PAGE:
The winning bill, sponsored by Georgia GOPer Charlie Norwood and Michigan Democrat John Dingell, allows patients to sue in state courts – or take the matter to an outside panel — if a benefit is denied or delayed. The bill also requires that plans pay for needed specialists and for routine care associated with clinical trials. It’d be an immediate blessing for patients and their lawyers alike – if it had a chance of becoming law. Sitting in the Senate is a bill that’s far weaker than its new House counterpart. It has no new rights to sue and nixes a host of other patient protections, and the two bills have to be combined – probably sometime next summer. Expect some bitter negotiations and a redoubling of businesses’ and insurance companies’ efforts to have the legislation declawed. It’ll then be up to the GOP leadership whether they want to ride this wave or let it drown them, just in time for the election.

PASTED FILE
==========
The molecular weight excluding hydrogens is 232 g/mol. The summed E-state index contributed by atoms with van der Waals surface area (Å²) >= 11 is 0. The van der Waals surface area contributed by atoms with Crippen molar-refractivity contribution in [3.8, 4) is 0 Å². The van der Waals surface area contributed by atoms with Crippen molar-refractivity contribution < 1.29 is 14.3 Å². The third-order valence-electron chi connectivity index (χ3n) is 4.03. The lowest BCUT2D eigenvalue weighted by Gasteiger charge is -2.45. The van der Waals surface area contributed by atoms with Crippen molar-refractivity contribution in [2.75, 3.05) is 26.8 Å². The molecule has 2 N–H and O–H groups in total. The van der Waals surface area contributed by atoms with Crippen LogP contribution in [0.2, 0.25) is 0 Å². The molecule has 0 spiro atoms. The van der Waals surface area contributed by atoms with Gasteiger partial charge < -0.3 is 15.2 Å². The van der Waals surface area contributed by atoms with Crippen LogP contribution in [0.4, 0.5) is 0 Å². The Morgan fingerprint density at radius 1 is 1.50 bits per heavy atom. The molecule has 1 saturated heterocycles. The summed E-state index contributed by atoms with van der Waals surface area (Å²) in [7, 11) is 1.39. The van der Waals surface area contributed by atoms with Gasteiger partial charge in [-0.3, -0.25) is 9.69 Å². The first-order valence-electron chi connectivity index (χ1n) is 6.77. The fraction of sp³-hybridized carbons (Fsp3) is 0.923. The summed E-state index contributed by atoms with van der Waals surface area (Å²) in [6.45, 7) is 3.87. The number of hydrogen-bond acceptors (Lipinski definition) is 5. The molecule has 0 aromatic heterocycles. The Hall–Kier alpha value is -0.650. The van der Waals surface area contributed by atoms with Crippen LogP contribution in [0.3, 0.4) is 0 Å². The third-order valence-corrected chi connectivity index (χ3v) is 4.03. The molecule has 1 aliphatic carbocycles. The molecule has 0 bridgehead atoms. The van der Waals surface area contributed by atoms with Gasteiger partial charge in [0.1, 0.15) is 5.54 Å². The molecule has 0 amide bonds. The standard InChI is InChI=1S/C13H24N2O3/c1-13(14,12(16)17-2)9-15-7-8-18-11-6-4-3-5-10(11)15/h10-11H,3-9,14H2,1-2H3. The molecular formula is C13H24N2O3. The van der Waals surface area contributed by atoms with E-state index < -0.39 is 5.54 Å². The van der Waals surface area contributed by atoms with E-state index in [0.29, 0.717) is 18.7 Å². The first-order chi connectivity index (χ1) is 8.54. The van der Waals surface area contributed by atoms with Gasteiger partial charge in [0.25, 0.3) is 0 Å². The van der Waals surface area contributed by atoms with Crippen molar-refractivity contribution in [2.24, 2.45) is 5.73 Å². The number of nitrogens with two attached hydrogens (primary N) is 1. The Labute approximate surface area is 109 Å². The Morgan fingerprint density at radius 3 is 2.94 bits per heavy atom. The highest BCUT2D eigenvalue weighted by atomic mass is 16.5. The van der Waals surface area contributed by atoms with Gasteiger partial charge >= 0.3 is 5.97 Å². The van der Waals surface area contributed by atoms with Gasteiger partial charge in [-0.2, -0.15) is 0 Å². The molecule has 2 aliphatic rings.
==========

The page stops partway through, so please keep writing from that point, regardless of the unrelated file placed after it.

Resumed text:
The insurance-industry lobbyists are a beaten bunch. Sensing a wave of popular anger at penny-pinching HMOs (and fearing another p.r. drubbing by President Clinton), enough House Republicans bucked their leadership to defeat three waterings-down of a patients’ rights bill in the House Thursday. This new majority then passed the toughest of the four versions – which would give patients unprecedented rights in suing their HMOs — by a 275-151 vote. Clinton wasted little time in declaring it a victory for patients, America, greedy trial lawyers (just kidding — he left them out of it) and even bipartisanship. "I want to congratulate members of both parties," he told reporters solemnly, "for helping Americans in the face of considerable pressure to do otherwise." TIME Washington columnist Margaret Carlson says it was inevitable. "Health care, despite the failure of Hillary-care, is now apple pie and motherhood," she says. "And the centrist Republicans finally came around to that."